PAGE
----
Visions of Heaven. The Domes of David Stephenson


There’s an ethereal magic to standing beneath a dome, neck craned, looking up at a vision of the heavens created by some long-ago figure of genius. From the Pantheon to the Hagia Sophia, the power of the dome seems transcendent. Photographer David Stephenson’s magnificently kaleidoscopic images of dome interiors capture this evanescent drama, and make Visions of Heaven one of the most spectacularly beautiful books we’ve ever produced.Traveling from Italy to Spain, Turkey, England, Germany, and Russia, among other countries, and photographing churches, palaces, mosques, and synagogues from the second to the early twentieth century, Stephenson’s work amounts to a veritable typology of the cupola. His images present complex geometrical structures, rich stucco decorations, and elaborate paintings as they have never been seen before. Brilliantly calibrated exposures reveal details and colors that would otherwise remain hidden in these dimly lit spaces.

Visions of Heaven shows more than 120 images, including the Roman Pantheon, the Byzantine churches of Turkey, the great domes of the Renaissance, the decorative cupolas of the Baroque and the Rococo ages, and a nineteenth-century synagogue in Hungary.

Above: Oratory of St. Philip Neri, Brompton, London, 1997


Blue Mosque, Istanbul, Turkey, 2000


Suleymaniye Mosque, Istanbul, Turkey, 1997


Basilica di Superga, Turin, Italy, 1997


Parish Church, Villa Pasquali, Italy, 1997


Salon des Embajadores, Alcazar, Seville, Spain, 1997


Sala de las Dos Hermanas, Alhambra, Granada, Spain, 1997


Madonna degli Angeli, Turin, Italy, 1993


Sant’Andrea delle Valle, Rome, Italy, 1993


Church of the Ascension, Kolomenskoe, Moscow, 2000


St. Jan Nepomuk, Zd’ar nad Sazavou, Czech Republic, 1997


Kirche Maria vom Siege (Mary of Victory), Vienna, 1997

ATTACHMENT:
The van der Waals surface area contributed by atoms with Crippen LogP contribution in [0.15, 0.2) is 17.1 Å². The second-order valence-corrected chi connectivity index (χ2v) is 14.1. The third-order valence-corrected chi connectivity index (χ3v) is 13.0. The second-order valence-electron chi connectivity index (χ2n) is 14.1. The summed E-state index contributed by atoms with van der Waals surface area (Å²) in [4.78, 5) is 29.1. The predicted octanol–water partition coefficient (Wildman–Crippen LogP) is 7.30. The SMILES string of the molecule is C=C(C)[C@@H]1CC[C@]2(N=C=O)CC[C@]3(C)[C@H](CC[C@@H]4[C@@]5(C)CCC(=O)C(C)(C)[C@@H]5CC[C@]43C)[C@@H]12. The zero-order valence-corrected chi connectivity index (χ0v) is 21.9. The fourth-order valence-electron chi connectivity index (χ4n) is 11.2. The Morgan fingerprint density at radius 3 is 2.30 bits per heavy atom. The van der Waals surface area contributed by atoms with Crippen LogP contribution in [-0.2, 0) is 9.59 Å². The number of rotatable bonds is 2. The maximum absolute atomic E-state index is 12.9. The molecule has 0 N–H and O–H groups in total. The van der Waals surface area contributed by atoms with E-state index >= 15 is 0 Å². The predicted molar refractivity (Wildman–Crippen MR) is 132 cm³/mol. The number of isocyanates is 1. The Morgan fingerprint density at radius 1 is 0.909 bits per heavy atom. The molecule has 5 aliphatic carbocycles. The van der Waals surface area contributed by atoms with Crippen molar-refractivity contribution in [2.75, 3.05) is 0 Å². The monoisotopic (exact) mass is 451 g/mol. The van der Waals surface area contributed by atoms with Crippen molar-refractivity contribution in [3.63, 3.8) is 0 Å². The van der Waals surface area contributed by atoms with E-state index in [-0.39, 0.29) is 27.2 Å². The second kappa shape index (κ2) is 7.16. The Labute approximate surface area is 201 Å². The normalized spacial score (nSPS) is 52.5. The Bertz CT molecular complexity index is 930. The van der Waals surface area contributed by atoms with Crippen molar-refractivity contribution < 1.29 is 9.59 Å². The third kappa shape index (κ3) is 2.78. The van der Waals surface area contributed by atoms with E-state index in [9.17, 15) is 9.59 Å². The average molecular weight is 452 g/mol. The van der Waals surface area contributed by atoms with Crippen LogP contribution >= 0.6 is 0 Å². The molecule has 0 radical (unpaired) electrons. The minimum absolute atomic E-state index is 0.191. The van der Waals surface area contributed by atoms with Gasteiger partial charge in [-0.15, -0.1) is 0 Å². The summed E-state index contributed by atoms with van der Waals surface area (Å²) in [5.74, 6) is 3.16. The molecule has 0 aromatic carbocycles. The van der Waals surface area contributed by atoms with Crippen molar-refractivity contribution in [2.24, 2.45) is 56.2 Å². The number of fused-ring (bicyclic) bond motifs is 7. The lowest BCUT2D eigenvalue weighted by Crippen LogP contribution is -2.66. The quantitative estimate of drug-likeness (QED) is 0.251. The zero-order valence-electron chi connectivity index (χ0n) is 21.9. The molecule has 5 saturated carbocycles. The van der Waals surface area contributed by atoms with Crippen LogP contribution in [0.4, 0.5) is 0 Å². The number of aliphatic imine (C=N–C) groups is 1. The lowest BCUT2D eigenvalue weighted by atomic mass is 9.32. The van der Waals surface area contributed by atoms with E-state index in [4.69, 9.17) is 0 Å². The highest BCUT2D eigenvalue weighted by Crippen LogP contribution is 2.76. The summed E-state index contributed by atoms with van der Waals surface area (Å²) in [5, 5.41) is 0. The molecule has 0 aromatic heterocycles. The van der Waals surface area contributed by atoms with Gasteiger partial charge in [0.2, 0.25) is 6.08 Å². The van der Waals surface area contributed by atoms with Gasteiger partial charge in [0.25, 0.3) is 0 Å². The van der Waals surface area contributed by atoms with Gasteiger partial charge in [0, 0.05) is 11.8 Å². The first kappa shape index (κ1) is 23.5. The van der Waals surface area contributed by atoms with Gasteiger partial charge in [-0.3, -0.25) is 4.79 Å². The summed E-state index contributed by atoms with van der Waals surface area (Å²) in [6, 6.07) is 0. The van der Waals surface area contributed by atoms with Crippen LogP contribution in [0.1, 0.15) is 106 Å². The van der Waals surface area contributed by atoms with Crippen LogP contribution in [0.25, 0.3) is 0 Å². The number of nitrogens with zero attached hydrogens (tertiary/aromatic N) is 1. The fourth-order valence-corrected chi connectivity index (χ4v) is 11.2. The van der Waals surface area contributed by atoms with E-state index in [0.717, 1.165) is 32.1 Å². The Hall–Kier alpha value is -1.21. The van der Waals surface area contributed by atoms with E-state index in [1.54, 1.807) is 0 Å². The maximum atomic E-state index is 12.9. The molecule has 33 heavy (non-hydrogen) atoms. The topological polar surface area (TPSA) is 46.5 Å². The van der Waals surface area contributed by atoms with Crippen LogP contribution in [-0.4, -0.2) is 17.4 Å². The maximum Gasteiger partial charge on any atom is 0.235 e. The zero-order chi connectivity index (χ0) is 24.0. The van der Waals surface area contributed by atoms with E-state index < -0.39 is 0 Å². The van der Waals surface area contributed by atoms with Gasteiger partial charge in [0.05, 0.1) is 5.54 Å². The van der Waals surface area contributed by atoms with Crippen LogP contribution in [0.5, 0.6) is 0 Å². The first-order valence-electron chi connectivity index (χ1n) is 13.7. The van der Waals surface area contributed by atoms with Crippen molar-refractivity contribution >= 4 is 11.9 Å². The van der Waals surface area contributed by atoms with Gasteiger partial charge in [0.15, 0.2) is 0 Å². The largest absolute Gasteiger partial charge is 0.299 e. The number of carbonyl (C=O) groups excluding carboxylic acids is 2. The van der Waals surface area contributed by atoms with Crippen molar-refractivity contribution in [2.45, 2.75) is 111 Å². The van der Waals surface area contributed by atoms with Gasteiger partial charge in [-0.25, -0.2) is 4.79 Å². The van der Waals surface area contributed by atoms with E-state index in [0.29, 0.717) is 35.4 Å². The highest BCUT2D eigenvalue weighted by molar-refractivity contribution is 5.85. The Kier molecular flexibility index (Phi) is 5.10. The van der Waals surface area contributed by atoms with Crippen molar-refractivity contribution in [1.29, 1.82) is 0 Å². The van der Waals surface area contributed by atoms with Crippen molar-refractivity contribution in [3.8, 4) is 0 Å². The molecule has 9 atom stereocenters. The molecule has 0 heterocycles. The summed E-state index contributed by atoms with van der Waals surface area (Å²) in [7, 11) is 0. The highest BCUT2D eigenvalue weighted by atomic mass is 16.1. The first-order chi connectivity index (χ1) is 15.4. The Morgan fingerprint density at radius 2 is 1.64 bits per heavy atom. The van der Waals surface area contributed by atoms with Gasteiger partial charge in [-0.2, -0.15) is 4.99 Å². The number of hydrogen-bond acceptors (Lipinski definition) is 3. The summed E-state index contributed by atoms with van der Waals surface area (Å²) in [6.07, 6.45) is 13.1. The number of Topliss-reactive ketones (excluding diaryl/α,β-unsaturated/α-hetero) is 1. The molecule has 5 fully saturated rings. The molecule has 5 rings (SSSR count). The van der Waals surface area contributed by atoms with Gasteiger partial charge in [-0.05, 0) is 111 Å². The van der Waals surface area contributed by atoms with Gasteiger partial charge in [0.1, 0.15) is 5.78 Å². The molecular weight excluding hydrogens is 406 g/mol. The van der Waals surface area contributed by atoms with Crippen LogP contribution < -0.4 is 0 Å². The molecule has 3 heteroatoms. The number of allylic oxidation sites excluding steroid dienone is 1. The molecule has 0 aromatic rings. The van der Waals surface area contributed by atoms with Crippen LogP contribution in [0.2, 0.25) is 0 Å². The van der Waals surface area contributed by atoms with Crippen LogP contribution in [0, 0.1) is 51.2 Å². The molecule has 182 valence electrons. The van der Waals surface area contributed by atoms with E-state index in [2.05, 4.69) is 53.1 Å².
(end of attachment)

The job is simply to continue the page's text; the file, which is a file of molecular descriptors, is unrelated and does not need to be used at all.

Cathedral of the Assumption, Sergiev Posad, Russia, 2000


Benedictine Monastery, Kladruby, Czech Republic, 2000


St. Benedict’s Chapel, Plasy, Czech Repubic, 2000


Little Aya Sofia, Istanbul, Turkey, 1997


Sanctuary of Valinotto, Carignano, Italy, 1997


Ettal, Germany, 1997


Stift Haug, Wurzburg, Germany, 1997


Val-du-Grace, Paris, France, 1997


Capilla Condestable, Catedral, Burgos, Spain, 1997


Sala de los Abencerrajes, Alhambra, Granada, Spain, 1997


Pantheon, Rome, Italy, 1997
Sant’Ivo alla Sapienza, Rome, Italy, 1997
Duomo, Padua, Italy, 1993
San Bernadino alle Terme, Rome, Italy, 1993
Santa Maria di Carignano, Genoa, Italy, 1993
San Lorenzo, Turin, Italy, 1993

Great Synagogue, Szeged, Hungary, 2000

David Stephenson was born in 1955, and studied at the University of Colorado and then the University of New Mexico, completing an MFA in 1982. He moved to Australia that same year to take up a position teaching photography at the University of Tasmania, where he completed a PhD in Fine Art in 2001. A fascination for the vast in space and time has led him to travel and photograph extensively around the world, with journeys to Europe, the Himalayas, and both the Arctic and Antarctic. His second visit to Antarctica in 1991 motivated his first exhibited work in video, which has continued to be an aspect his practice.